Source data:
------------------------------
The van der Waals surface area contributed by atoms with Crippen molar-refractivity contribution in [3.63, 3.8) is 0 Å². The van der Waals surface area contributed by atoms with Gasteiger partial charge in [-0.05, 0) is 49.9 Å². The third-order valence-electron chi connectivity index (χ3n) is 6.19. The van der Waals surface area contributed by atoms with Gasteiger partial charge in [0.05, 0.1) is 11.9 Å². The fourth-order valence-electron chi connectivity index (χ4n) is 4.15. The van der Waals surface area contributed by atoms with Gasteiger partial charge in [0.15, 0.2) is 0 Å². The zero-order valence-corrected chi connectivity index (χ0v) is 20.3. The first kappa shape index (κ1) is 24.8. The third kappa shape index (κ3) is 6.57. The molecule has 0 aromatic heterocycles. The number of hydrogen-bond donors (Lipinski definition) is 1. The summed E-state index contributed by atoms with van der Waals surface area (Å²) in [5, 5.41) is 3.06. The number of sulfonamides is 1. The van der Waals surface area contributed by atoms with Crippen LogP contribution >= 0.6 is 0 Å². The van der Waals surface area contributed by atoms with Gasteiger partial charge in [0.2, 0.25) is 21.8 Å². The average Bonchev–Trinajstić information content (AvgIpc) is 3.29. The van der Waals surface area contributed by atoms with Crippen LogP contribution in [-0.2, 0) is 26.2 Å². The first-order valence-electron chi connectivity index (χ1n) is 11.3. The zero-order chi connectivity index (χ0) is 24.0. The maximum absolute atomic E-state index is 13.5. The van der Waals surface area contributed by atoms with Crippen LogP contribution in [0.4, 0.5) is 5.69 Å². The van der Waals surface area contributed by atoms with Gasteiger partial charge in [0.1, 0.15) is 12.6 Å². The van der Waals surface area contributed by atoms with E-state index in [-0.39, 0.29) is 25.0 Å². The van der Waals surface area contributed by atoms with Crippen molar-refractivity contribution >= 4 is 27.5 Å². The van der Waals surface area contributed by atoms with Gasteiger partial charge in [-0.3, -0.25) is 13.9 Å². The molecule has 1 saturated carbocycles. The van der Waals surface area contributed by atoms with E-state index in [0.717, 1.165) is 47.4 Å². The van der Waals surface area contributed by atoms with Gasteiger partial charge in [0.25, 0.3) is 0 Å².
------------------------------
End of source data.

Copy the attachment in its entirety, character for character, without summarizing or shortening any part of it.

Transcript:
The van der Waals surface area contributed by atoms with Crippen molar-refractivity contribution in [3.63, 3.8) is 0 Å². The van der Waals surface area contributed by atoms with Gasteiger partial charge in [-0.05, 0) is 49.9 Å². The third-order valence-electron chi connectivity index (χ3n) is 6.19. The van der Waals surface area contributed by atoms with Gasteiger partial charge in [0.05, 0.1) is 11.9 Å². The fourth-order valence-electron chi connectivity index (χ4n) is 4.15. The van der Waals surface area contributed by atoms with Gasteiger partial charge in [0.15, 0.2) is 0 Å². The zero-order valence-corrected chi connectivity index (χ0v) is 20.3. The first kappa shape index (κ1) is 24.8. The third kappa shape index (κ3) is 6.57. The molecule has 0 aromatic heterocycles. The number of hydrogen-bond donors (Lipinski definition) is 1. The summed E-state index contributed by atoms with van der Waals surface area (Å²) in [5, 5.41) is 3.06. The number of sulfonamides is 1. The van der Waals surface area contributed by atoms with Crippen LogP contribution >= 0.6 is 0 Å². The van der Waals surface area contributed by atoms with Gasteiger partial charge in [0.2, 0.25) is 21.8 Å². The average Bonchev–Trinajstić information content (AvgIpc) is 3.29. The van der Waals surface area contributed by atoms with Crippen LogP contribution in [-0.2, 0) is 26.2 Å². The first-order valence-electron chi connectivity index (χ1n) is 11.3. The zero-order chi connectivity index (χ0) is 24.0. The maximum absolute atomic E-state index is 13.5. The van der Waals surface area contributed by atoms with Crippen LogP contribution in [0.4, 0.5) is 5.69 Å². The van der Waals surface area contributed by atoms with Gasteiger partial charge in [0.1, 0.15) is 12.6 Å². The van der Waals surface area contributed by atoms with E-state index in [-0.39, 0.29) is 25.0 Å². The van der Waals surface area contributed by atoms with Crippen molar-refractivity contribution >= 4 is 27.5 Å². The van der Waals surface area contributed by atoms with Gasteiger partial charge in [-0.3, -0.25) is 13.9 Å². The molecule has 1 saturated carbocycles. The van der Waals surface area contributed by atoms with E-state index in [0.717, 1.165) is 47.4 Å². The van der Waals surface area contributed by atoms with Gasteiger partial charge in [0.25, 0.3) is 0 Å².